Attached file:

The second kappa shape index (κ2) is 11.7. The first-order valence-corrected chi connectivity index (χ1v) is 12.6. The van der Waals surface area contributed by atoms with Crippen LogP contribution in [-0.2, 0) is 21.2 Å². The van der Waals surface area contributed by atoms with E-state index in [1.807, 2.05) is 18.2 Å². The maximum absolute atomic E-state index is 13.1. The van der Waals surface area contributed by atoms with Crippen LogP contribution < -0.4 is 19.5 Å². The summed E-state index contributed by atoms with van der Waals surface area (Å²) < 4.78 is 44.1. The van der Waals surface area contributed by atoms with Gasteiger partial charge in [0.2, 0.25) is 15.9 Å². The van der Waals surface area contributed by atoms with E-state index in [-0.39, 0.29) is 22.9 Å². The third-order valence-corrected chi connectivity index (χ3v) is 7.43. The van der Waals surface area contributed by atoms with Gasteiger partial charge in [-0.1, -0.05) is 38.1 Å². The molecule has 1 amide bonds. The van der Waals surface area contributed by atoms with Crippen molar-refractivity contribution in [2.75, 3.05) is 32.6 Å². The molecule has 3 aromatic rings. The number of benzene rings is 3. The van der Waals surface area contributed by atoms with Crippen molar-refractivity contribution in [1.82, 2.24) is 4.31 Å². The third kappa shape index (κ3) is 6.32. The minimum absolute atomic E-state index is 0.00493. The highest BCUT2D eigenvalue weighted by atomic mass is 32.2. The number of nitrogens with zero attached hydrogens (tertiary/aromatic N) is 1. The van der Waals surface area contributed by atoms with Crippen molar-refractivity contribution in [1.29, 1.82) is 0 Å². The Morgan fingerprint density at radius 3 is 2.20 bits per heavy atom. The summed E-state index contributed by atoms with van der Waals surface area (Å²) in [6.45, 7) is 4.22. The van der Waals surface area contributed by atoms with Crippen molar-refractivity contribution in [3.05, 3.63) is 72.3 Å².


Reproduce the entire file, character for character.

The second kappa shape index (κ2) is 11.7. The first-order valence-corrected chi connectivity index (χ1v) is 12.6. The van der Waals surface area contributed by atoms with Crippen LogP contribution in [-0.2, 0) is 21.2 Å². The van der Waals surface area contributed by atoms with E-state index in [1.807, 2.05) is 18.2 Å². The maximum absolute atomic E-state index is 13.1. The van der Waals surface area contributed by atoms with Crippen LogP contribution < -0.4 is 19.5 Å². The summed E-state index contributed by atoms with van der Waals surface area (Å²) < 4.78 is 44.1. The van der Waals surface area contributed by atoms with Gasteiger partial charge in [0.2, 0.25) is 15.9 Å². The van der Waals surface area contributed by atoms with E-state index in [-0.39, 0.29) is 22.9 Å². The third-order valence-corrected chi connectivity index (χ3v) is 7.43. The van der Waals surface area contributed by atoms with Gasteiger partial charge in [-0.1, -0.05) is 38.1 Å². The molecule has 1 amide bonds. The van der Waals surface area contributed by atoms with Crippen molar-refractivity contribution in [2.75, 3.05) is 32.6 Å². The molecule has 3 aromatic rings. The number of benzene rings is 3. The van der Waals surface area contributed by atoms with Crippen molar-refractivity contribution in [1.82, 2.24) is 4.31 Å². The third kappa shape index (κ3) is 6.32. The minimum absolute atomic E-state index is 0.00493. The highest BCUT2D eigenvalue weighted by atomic mass is 32.2. The number of nitrogens with zero attached hydrogens (tertiary/aromatic N) is 1. The van der Waals surface area contributed by atoms with Crippen molar-refractivity contribution in [1.29, 1.82) is 0 Å². The Morgan fingerprint density at radius 3 is 2.20 bits per heavy atom. The summed E-state index contributed by atoms with van der Waals surface area (Å²) in [6.45, 7) is 4.22. The van der Waals surface area contributed by atoms with Crippen molar-refractivity contribution in [3.05, 3.63) is 72.3 Å².